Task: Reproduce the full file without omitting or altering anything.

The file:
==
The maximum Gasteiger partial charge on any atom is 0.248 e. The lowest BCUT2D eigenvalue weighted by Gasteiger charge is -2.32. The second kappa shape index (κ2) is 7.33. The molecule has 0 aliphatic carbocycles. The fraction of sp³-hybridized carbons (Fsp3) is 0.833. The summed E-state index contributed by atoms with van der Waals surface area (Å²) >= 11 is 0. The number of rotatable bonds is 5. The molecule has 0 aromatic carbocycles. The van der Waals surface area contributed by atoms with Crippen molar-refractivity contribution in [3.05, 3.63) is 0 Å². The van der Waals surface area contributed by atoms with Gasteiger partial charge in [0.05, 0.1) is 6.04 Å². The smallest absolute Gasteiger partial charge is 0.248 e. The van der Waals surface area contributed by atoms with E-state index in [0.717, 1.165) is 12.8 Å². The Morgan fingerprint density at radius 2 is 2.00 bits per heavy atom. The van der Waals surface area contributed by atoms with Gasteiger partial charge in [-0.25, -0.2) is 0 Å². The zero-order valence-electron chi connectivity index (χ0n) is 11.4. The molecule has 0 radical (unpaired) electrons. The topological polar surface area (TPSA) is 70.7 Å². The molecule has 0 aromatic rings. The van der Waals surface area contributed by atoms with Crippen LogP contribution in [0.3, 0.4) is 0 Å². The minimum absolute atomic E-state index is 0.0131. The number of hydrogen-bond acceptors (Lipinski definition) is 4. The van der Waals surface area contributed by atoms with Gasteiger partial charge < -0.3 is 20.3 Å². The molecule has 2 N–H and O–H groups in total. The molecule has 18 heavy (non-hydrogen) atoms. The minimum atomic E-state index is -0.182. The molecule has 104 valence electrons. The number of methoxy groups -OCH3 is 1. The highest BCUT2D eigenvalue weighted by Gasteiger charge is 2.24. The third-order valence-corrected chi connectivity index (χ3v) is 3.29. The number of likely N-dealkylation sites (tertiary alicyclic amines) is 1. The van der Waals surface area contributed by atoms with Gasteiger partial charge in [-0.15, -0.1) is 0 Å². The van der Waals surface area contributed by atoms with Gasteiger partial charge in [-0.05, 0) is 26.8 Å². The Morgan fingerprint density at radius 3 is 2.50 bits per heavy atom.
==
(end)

The maximum Gasteiger partial charge on any atom is 0.248 e. The lowest BCUT2D eigenvalue weighted by Gasteiger charge is -2.32. The second kappa shape index (κ2) is 7.33. The molecule has 0 aliphatic carbocycles. The fraction of sp³-hybridized carbons (Fsp3) is 0.833. The summed E-state index contributed by atoms with van der Waals surface area (Å²) >= 11 is 0. The number of rotatable bonds is 5. The molecule has 0 aromatic carbocycles. The van der Waals surface area contributed by atoms with Crippen molar-refractivity contribution in [3.05, 3.63) is 0 Å². The van der Waals surface area contributed by atoms with Gasteiger partial charge in [0.05, 0.1) is 6.04 Å². The smallest absolute Gasteiger partial charge is 0.248 e. The van der Waals surface area contributed by atoms with E-state index in [0.717, 1.165) is 12.8 Å². The Morgan fingerprint density at radius 2 is 2.00 bits per heavy atom. The van der Waals surface area contributed by atoms with Gasteiger partial charge in [-0.25, -0.2) is 0 Å². The zero-order valence-electron chi connectivity index (χ0n) is 11.4. The molecule has 0 radical (unpaired) electrons. The topological polar surface area (TPSA) is 70.7 Å². The molecule has 0 aromatic rings. The van der Waals surface area contributed by atoms with Crippen LogP contribution in [0.3, 0.4) is 0 Å². The minimum absolute atomic E-state index is 0.0131. The number of hydrogen-bond acceptors (Lipinski definition) is 4. The van der Waals surface area contributed by atoms with Gasteiger partial charge < -0.3 is 20.3 Å². The molecule has 2 N–H and O–H groups in total. The molecule has 18 heavy (non-hydrogen) atoms. The minimum atomic E-state index is -0.182. The molecule has 104 valence electrons. The number of methoxy groups -OCH3 is 1. The highest BCUT2D eigenvalue weighted by Gasteiger charge is 2.24. The third-order valence-corrected chi connectivity index (χ3v) is 3.29. The number of likely N-dealkylation sites (tertiary alicyclic amines) is 1. The van der Waals surface area contributed by atoms with Gasteiger partial charge in [-0.15, -0.1) is 0 Å². The van der Waals surface area contributed by atoms with Gasteiger partial charge in [-0.05, 0) is 26.8 Å². The Morgan fingerprint density at radius 3 is 2.50 bits per heavy atom.